Steady Stix, bipod or monopod? [Archive] - Glock Talk

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bbauman
11-27-2004, 09:07
Thinking of getting some support for deer and coyote hunting. Deer hunting is 70% sit and 30% stalk through thick stuff. Coyote would be 100% sitting/calling. Anyone have any opinions? Which is easiest to transport, lightest, sturdiest?

Dogbite
11-27-2004, 10:15
Ive been thinking about the same thing,for coyotes.If you dont care about a bipod hanging off of your rifle,i think its the way to go.A pair of shooting sticks could be very light and portable--i would want them if i was stand up hunting.

A_Swede_17_1911
11-27-2004, 12:33
Ive checked out a set of steady sticks, they were the 39" tall ones if i rember right they were good if you were knealing. Same with some of the bi-pods some are good for knealing some for sitting and some for the prone.

I like the steady sticks, because you dont have someting hanging off your rifle when you stalking, less to grab brush, plus less wieght too. You might want to buy the bi-pod for coyotes, and the sticks for deer. If i were go with just one it would be the steady sticks.

BlackBelt
11-27-2004, 17:27
I've used the shooting sticks for 2 years now deer hunting. I didn't have a stand until this year, so I would set up a portable stool in some bushes and have the steady stix in front of me w/my rifle sitting in the "V" waiting for a shot. Worked out pretty well for me.
This past year I bought the longer version of the Rocky Point stix. They are just a little more to carry, but worth it in the long run.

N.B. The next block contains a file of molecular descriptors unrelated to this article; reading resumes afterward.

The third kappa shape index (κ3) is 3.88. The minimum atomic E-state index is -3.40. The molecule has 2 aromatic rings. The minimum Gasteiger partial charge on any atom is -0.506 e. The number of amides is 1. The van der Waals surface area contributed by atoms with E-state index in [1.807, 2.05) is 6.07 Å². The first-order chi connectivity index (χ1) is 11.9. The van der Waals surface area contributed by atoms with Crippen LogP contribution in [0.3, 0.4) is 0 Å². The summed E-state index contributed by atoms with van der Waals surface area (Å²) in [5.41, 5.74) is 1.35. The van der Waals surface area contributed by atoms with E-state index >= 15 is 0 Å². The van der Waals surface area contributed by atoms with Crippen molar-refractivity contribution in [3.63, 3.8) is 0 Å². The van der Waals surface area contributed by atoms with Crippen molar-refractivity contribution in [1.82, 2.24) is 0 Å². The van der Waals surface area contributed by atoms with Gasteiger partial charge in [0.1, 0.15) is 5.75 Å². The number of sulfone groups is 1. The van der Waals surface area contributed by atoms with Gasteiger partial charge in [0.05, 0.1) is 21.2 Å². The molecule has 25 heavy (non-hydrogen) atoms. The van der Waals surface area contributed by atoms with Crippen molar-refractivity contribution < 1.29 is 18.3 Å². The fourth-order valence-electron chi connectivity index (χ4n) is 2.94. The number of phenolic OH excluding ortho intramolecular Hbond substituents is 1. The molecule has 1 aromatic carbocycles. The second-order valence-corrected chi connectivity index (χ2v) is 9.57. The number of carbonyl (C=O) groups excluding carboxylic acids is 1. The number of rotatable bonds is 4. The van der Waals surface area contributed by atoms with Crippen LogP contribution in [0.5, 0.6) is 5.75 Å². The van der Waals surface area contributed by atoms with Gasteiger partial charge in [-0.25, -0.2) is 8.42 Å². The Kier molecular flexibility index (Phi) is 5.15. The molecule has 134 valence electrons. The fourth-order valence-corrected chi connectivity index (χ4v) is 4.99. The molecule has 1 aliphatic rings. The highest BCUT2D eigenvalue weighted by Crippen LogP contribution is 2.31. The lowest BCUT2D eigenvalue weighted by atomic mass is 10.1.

The only modifications that I made to them was that I went to Bass Pro Shop and bought some fabric Mossy Oak camo tape, and taped it on the long parts of the stix. The sticks come with that black finish that is just a bit too shiny for me, so I prefered the camo finish that cuts the glare. I don't know if it makes a difference or not, but I feel better with the camo tape on there.
I also took the sticks on turkey hunts last spring, but the shots that I took didn't involve the sticks. What it does is keep the rifle right at shoulder/eye level so you don't have to move too much. Those turkey will see even the slightest movement, so it helped me out there.
Just my .02 cents...

StockGlock23
11-27-2004, 23:23
I have a Harris Bi-pod knock off. A Stoney Point 13-23" on my muzzleloader. It has a little bounce and if the crew is tightened down a little too tight it changes the bullet path. I am not sure why but I know that the sling stud is connected to the band that holds my ram rod in the gun. I imagine if it is too tight it is putting pressure the barrel by squeezing it up against the stock. It also cants the crosshair reticle about 4 degrees clockwise. So you have to see how it works on your gun. I like mine I never leave without it but I do not use it all the time.

sharpshooter
11-29-2004, 19:30
I made these in about two hours. I pretty much followed Varmin Al's directions from his web page, except I used an eye bolt for easy finger tightening, and I wrapped the top few inches with sports wrap and then sports tape to protect my guns, then painted it camo. They work great and are almost "over-built", but kinda suck for carrying. I usually slip one of the legs thru a strap on my back pack and let it hang out of the way while hiking.
http://www.imagestation.com/picture/sraid121/p69caad4c30c08ba53a56c8eab053d7d6/f85178bc.jpg

noway
11-30-2004, 07:05
I bought one of those monopod steady sticks from cabela's last year and to be quite frank, I never used it. It was a pain carry around and the based did no good for my long guns in support. I shot much better offhand vrs using the stick for support.